Augustus Young       light verse, poetry and prose
a webzine of new and unpublished work

Father’s Day 

(extract from Rilke Volume Two, The Making of an Alter Ego, work in progress)


I return to Bruno’s for a cafe. But the bar is dark. I check the time on the clock-tower in the port. But the light is off the hands. The Pyrenees were angry last night and cut the power. I ask a granny with a pram waiting outside what’s happened to Bruno and she smiles, ‘It’s Father’s Day, and he’s on paternity leave.’
But our Fred Flintstone-like Lothario appears out of nowhere, and puts a hairy arm around the old girl, and says brusquely to me, ‘what do you want?’
‘Une café normal et un boule de vanilla’.
‘Impossible. The electricity is off. But I can give you a cognac Camus. Entrée’.    
High winds forecast; the terrace of Bruno is opaquely enclosed in its rhinoceros’s condom. Inside it the usual customers peer at each other’s text-messages, smoking furiously and laughing inanely. I consider the absence of public time. Maybe the clocks are trying to tell me something. ‘It’s no time at all in here’, I say to Bruno, nodding at the stopped clock above the bar.  His great paws dance delicately on the keys of his laptop, and he shows me the screen. It’s exactly six o’clock. ‘Time’s up. Everybody out’, he grunts. Those who haven’t paid leave. Welsh is the first to the door and winks at me,
‘La vie mange le Temps’.
 ‘Shouldn’t it be ‘Le Temps mange la vie’?
‘No, I’m not quoting Baudelaire’.
There are no signs of festivities in town. Fathers are the loose cannon in childbearing, at least in Bras de Venus, where young women in droves come to have babies.  Bras de Venus receives them with open arms. Midwives abound, the mayor’s wife runs the creche, and they are on the priority list for social housing. Motherhood’s a good career move. Social benefits will support you until the child is old enough to be absorbed into the educational system. But forget about husbands and male concubines. Once pregnant, the young mothers tend to show them the door, and group settle in the council estate. They trust in one another to see the child gets a good start. It’s not unlike the cat colony. The toms are errant.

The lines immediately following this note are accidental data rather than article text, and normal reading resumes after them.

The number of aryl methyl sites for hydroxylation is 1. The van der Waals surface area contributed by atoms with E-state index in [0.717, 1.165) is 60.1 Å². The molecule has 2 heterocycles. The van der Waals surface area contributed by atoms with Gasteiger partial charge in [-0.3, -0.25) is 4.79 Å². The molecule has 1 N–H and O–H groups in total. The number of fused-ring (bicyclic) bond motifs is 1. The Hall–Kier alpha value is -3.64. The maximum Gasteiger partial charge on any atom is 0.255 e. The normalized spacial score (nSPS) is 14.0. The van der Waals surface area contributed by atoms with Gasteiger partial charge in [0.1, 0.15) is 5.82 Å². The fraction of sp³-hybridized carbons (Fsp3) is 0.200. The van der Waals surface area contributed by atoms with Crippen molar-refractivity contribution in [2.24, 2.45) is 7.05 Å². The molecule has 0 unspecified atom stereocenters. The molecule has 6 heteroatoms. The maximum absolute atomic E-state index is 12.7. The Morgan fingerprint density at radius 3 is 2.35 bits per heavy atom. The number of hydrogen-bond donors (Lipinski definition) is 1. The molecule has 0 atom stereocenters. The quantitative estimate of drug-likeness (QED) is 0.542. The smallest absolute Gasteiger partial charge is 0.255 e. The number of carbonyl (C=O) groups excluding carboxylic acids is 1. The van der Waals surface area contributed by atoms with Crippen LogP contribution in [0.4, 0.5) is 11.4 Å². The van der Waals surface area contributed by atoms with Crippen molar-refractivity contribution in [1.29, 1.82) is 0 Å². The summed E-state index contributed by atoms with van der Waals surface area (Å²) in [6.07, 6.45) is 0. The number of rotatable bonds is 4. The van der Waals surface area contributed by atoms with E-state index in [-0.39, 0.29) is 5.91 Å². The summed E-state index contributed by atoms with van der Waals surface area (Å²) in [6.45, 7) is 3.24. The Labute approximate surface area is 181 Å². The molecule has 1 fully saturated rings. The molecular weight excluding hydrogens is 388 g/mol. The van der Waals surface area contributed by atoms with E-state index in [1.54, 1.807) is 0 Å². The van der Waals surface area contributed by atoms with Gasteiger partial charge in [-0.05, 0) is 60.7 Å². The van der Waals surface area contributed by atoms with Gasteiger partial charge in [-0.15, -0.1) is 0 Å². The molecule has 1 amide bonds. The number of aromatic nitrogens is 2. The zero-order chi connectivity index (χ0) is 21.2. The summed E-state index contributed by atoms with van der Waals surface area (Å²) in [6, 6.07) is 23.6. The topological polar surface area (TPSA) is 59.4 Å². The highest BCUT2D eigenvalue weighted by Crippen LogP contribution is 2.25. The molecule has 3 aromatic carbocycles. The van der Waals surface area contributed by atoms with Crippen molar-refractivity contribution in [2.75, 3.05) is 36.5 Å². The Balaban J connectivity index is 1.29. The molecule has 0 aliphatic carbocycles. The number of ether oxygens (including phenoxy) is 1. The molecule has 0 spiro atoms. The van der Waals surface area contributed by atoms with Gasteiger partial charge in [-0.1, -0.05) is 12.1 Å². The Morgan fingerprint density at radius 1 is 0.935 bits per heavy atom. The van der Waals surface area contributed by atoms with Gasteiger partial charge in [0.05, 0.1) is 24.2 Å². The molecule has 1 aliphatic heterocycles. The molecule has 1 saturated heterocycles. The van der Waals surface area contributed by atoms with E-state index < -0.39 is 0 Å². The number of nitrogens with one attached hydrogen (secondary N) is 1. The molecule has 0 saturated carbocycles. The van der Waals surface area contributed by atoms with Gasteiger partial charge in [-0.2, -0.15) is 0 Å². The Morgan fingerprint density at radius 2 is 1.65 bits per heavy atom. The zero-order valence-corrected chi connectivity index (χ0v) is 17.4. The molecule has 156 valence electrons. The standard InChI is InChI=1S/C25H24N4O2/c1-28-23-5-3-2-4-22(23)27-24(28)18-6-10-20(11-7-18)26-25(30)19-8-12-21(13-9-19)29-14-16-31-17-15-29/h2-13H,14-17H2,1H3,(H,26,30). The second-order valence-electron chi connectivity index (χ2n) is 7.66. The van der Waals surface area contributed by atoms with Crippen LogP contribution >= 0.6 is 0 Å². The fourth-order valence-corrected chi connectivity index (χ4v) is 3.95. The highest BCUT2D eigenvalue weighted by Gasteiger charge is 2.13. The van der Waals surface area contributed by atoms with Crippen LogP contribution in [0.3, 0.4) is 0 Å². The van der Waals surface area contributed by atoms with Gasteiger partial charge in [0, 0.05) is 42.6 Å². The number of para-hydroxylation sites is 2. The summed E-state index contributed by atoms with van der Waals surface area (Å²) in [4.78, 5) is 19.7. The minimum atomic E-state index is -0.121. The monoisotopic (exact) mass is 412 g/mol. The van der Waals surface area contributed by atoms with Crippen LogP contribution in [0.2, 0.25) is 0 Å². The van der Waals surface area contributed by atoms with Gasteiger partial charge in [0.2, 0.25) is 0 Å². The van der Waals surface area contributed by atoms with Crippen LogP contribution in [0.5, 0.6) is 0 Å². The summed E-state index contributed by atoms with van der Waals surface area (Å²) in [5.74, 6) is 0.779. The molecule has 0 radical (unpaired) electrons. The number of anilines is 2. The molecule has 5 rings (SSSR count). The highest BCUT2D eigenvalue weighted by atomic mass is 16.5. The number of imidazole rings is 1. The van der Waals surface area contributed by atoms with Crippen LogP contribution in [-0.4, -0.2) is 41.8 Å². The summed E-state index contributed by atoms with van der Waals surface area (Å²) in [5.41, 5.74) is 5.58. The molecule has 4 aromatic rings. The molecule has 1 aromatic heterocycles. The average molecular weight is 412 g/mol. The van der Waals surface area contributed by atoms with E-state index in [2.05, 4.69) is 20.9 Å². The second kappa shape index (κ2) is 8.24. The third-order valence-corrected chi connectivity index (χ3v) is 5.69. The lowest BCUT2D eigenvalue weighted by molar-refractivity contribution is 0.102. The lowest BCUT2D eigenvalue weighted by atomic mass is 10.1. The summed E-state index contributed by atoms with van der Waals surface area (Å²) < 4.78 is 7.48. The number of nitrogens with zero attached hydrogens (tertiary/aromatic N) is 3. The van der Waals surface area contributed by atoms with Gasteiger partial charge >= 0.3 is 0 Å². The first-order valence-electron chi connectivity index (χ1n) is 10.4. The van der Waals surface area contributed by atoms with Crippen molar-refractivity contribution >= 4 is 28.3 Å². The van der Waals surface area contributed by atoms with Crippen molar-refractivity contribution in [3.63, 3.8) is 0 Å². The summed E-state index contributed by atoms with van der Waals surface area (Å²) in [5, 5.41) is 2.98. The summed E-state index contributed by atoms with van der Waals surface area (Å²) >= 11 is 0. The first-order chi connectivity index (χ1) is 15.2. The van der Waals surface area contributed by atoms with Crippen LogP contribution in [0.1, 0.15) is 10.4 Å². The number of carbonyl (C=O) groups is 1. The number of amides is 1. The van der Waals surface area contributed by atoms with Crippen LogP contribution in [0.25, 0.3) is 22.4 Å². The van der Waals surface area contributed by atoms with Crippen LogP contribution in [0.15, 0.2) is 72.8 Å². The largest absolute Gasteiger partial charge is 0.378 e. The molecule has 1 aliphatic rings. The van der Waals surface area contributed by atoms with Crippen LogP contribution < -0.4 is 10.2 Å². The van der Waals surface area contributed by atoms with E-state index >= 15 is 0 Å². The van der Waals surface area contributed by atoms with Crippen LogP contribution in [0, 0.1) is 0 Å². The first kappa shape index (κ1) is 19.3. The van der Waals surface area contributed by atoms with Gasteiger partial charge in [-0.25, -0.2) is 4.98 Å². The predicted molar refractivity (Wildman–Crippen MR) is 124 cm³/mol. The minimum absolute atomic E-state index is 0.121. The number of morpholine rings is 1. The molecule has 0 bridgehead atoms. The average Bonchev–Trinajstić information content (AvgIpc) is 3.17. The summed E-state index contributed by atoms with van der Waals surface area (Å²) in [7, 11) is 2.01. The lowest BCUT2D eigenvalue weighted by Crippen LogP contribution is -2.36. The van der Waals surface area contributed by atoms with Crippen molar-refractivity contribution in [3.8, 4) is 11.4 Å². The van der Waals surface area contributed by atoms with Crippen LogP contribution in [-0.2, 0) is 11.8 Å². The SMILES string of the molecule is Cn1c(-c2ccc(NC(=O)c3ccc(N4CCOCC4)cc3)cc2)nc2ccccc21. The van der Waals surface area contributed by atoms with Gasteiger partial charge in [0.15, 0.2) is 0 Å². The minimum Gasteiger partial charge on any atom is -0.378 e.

There are exceptions. Occasionally a young mother finds child-rearing is not to her taste, and goes on a training course, or finds herself a paid-job. The infant is farmed back to the father who, being unemployed, profits from social benefits. These house-papas are the saints of the town, but gain scant respect as men doing a woman’s job. Bobard is one of them. On Father’s Day, he tells me, the children make him a papier mache crown, and insist that he wears it on the school run. Even the mother’s collective acknowledges the single papas, and talk about including them in their afternoons in the terrace of Bruno’s bar. It never materialises. The dedicated fathers prefer their pathetic status. Teachers see the screw-top wine bottle in their shopping-bags, and report back on progress to the birth mothers. But the children love them anyway, so Bobard says. 
Of course, there are bourgeois families who celebrate Father’s Day behind closed doors. The exemplary parents and their well-spaced out (sic) off-springs can be seen coming out of Mass on Sundays, as they disappear off into their well-regulated lives. When I see them playing happy families, I think to myself that one day perhaps they will make Le Journal’s faits divers, like the perfectly respectable Xavier Dupont de Ligonnes, who after Sunday lunch knifed the wife, strangled the four kids, paid all his bills and disappeared like Lord Lucan (ten years on he is still being falsely sighted).  
Rainer Maria Rilke as a father was beyond reproof, except he was absent. He provided for his wife and child by returning them to her family. He kept up with little Ruth by promote her education, giving her reading lists (at four!). He visited Clara’s family from time to time in Lower Saxony, behaving impeccably as usual, but sloped off to Treseburg in Upper Saxony when Lou Salome was in residence, and came back with baskets of fruit from her garden. As a prodigal parent he had reason to think of the Prodigal Son, and his reading of it climaxes in his only novel The Notebooks of Malte.
‘I distrust their welcoming arms. It’s a trap set by her family to make me feel guilty…Love isn’t love when it’s born of habit and custom, and thereby subsumed into duty.’ Indeed, duty is what Clara and him have in common. His to make a name for himself and, by refraction, them (Ruth would be proud to have a famous father). Clara’s duty was to keep the home fires burning in a marriage by proxy. As for Rilke’s paternal instincts, he could tolerate being a paterfamilias at one-remove.  He has been looking for a father himself all his life but, not being able to be his own father, made playing a letter-and-visiting-daddy a poor substitute.